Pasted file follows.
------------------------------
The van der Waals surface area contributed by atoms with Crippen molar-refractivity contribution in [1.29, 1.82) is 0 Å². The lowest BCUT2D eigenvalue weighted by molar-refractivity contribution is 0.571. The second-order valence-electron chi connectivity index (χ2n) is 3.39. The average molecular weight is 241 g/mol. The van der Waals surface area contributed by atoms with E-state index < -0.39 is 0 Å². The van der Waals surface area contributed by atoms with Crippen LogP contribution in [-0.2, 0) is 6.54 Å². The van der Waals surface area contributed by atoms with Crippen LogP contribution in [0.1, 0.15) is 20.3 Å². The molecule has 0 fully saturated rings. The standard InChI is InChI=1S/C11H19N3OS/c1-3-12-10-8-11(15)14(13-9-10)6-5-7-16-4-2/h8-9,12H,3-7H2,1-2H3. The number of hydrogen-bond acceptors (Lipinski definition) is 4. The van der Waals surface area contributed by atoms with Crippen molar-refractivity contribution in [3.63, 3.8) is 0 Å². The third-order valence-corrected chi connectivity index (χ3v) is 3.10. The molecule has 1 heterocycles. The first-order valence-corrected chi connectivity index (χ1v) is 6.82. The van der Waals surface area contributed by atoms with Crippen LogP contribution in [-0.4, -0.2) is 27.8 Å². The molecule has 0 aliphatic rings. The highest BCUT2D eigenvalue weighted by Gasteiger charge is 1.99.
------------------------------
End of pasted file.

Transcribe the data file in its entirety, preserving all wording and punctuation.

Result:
The van der Waals surface area contributed by atoms with Crippen molar-refractivity contribution in [1.29, 1.82) is 0 Å². The lowest BCUT2D eigenvalue weighted by molar-refractivity contribution is 0.571. The second-order valence-electron chi connectivity index (χ2n) is 3.39. The average molecular weight is 241 g/mol. The van der Waals surface area contributed by atoms with E-state index < -0.39 is 0 Å². The van der Waals surface area contributed by atoms with Crippen LogP contribution in [-0.2, 0) is 6.54 Å². The van der Waals surface area contributed by atoms with Crippen LogP contribution in [0.1, 0.15) is 20.3 Å². The molecule has 0 fully saturated rings. The standard InChI is InChI=1S/C11H19N3OS/c1-3-12-10-8-11(15)14(13-9-10)6-5-7-16-4-2/h8-9,12H,3-7H2,1-2H3. The number of hydrogen-bond acceptors (Lipinski definition) is 4. The van der Waals surface area contributed by atoms with Crippen molar-refractivity contribution in [3.63, 3.8) is 0 Å². The third-order valence-corrected chi connectivity index (χ3v) is 3.10. The molecule has 1 heterocycles. The first-order valence-corrected chi connectivity index (χ1v) is 6.82. The van der Waals surface area contributed by atoms with Crippen LogP contribution in [-0.4, -0.2) is 27.8 Å². The molecule has 0 aliphatic rings. The highest BCUT2D eigenvalue weighted by Gasteiger charge is 1.99.